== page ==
- Standing in the checkout line at the grocery store on Sunday, I had a sudden clear vision of a slogan. Red and white on a blue background, like a candidate’s bumper sticker or T-shirt. In bold letters it reads:
The Year We Stop Trying
I have no idea what it means. It does not even exist yet. But I crave it.
News of David Ortiz’s failed drug test hit Red Sox Nation last week. RJ and I watched the drama unfold on SportsCenter in the break room at work. Chris McKendry asked Tim Kurkjian if this news came as a shock to him.
RJ: At this point, would any name come as a shock?
Professor (thinking a moment): Cal Ripken, Jr.
RJ: … wow. Yeah.
Professor: If we discover that he was juicing, I’m giving up on baseball. I’ll give it a decade to sort itself out, but I’ll stop watching.
Back to the grocery store, sorry.
I like little fruit and gel cups with my lunch. The local grocery store alternates between putting Dole and Del Monte on sale; I’ll buy whichever’s cheapest. I’ve also started using coupons, too. A few weeks ago, I cashed in a coupon for 25 cents off any two packs of Dole fruit cups. As the cashier rung me up, she handed me back another coupon for 50 cents off any three packs.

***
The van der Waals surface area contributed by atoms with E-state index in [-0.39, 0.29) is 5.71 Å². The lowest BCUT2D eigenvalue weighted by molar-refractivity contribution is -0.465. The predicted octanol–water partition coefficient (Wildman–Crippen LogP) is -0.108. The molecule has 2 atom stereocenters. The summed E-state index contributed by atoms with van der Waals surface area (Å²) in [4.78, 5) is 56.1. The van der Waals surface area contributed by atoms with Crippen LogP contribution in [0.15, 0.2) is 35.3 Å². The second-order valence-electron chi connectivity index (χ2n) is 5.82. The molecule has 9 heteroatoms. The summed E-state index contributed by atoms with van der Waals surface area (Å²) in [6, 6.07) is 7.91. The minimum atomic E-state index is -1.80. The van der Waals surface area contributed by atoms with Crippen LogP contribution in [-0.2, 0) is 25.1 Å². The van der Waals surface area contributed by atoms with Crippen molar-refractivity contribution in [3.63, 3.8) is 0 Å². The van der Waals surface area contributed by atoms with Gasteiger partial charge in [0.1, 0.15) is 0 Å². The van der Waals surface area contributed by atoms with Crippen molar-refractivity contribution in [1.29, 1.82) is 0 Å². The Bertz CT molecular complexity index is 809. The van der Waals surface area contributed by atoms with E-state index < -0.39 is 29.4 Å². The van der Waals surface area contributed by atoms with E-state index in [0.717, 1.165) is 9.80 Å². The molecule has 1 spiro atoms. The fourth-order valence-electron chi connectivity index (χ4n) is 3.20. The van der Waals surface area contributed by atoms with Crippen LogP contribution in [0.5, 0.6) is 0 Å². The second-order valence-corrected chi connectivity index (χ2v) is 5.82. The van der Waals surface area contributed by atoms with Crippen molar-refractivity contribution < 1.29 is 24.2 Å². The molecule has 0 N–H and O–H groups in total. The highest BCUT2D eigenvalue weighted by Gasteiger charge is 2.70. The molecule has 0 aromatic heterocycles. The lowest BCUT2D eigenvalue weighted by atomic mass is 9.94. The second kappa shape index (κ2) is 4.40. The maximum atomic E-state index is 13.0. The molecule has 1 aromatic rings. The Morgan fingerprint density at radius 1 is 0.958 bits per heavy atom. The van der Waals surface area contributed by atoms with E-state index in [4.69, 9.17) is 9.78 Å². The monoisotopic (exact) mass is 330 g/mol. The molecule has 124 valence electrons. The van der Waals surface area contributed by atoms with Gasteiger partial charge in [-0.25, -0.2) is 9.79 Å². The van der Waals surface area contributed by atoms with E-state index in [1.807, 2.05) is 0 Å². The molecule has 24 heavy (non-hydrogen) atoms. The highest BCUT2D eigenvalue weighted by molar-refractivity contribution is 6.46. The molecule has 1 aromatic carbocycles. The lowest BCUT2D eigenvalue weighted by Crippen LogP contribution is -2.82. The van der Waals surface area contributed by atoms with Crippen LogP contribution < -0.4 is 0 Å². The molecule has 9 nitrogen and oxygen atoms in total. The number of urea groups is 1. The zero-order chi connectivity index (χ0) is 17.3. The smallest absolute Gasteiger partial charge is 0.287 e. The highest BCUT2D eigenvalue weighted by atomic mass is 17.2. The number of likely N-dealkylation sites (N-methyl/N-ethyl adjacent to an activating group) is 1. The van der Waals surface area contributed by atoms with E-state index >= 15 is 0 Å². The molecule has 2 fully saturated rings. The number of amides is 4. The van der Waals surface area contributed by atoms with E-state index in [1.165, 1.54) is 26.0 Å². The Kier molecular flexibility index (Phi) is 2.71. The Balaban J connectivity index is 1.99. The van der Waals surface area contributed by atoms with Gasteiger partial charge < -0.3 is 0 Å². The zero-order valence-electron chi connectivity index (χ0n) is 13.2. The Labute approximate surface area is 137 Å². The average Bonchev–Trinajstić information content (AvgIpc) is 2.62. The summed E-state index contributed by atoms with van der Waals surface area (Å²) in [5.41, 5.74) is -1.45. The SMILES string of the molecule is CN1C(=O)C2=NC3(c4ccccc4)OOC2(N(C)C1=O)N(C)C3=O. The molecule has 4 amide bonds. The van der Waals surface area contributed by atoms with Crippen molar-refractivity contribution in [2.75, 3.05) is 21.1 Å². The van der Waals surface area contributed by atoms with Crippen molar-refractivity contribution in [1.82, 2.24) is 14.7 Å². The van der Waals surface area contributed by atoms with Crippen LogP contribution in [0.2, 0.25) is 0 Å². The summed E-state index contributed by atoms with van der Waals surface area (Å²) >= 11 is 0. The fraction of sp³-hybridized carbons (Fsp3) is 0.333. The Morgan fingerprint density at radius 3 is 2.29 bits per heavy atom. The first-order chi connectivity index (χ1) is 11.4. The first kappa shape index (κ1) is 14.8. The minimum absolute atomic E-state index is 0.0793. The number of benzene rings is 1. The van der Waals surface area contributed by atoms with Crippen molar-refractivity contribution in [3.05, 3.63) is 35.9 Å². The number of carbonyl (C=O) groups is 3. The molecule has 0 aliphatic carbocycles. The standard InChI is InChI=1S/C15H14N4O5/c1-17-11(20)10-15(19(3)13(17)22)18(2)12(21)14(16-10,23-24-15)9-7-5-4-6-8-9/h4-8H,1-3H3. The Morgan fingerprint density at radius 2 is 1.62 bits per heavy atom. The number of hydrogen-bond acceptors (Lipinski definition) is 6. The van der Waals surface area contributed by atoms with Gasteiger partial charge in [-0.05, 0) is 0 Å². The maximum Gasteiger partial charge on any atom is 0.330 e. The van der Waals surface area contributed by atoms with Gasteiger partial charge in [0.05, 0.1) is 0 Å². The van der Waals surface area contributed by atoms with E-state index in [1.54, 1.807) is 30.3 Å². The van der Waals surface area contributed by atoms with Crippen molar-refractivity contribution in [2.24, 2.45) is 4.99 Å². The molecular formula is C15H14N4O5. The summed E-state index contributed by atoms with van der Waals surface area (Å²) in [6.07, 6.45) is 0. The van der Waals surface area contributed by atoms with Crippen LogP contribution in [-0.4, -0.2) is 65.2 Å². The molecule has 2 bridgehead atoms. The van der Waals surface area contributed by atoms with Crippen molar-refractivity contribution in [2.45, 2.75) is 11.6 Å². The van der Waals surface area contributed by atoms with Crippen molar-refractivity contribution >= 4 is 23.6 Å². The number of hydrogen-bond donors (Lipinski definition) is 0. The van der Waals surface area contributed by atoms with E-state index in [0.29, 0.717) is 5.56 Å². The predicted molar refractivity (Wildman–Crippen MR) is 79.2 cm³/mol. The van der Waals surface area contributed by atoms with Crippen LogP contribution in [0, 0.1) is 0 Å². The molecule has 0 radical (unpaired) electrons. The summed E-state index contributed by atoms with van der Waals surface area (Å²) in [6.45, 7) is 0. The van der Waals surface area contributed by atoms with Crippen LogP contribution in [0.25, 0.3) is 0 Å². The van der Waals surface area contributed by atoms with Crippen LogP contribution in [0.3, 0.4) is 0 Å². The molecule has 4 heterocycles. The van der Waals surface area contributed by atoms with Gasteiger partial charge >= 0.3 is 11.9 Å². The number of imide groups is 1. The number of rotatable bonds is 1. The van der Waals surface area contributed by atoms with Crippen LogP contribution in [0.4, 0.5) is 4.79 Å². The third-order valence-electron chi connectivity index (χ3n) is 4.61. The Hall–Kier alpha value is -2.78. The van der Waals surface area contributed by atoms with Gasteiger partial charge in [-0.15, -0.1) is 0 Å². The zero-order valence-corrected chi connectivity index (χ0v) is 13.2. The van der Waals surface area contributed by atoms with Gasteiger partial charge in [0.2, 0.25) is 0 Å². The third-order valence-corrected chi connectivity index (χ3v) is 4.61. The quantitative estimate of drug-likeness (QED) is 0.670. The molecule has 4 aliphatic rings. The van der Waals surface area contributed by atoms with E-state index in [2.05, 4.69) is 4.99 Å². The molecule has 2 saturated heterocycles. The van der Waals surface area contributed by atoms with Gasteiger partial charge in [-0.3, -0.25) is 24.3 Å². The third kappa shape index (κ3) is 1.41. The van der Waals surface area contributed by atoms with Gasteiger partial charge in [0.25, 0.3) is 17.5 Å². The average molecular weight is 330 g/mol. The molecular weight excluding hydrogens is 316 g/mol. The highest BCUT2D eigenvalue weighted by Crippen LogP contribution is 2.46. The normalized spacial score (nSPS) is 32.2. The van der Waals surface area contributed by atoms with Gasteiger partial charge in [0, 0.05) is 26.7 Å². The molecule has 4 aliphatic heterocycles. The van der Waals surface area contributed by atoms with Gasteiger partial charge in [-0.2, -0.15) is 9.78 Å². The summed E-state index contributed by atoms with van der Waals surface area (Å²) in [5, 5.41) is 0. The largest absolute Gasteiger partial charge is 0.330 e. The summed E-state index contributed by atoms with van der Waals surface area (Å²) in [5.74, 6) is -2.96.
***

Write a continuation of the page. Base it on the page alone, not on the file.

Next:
I understand the marketing theory behind coupons: create brand loyalty by pushing a user over the marginal hump separating them from a new product. Give them a taste for that soft drink, or that frosted cereal. I don’t spend enough money on groceries to make coupon clipping a good investment of time, and I don’t have a lot of room to stockpile food.
But fruit and gelatin keep, so I used my “50 cents off three” coupon this past week. The cashier handed me a coupon giving me 75 cents off any purchase of $10 or more, courtesy of the generous folks at Dole. Nice of them. She also handed me a coupon for 75 cents off four packs of fruit cups.
In some dark basement, the medieval twin to my own Internet marketing agency, a hook-nosed drone studies me through grainy surveillance footage. He sees me tuck the coupon behind a refrigerator magnet as I unload my groceries. His greasy fingers play with a stack of loose buckslips of increasing denomination, culminating in “take $7.50 off any thirty-one packs of fruit cups. Expires December 21, 2012.”
“Go on,” he whispers. “What’s one more?”
- with mirth in funeral and with dirge in marriage
- you will not back up an inch ever; that's why you will not survive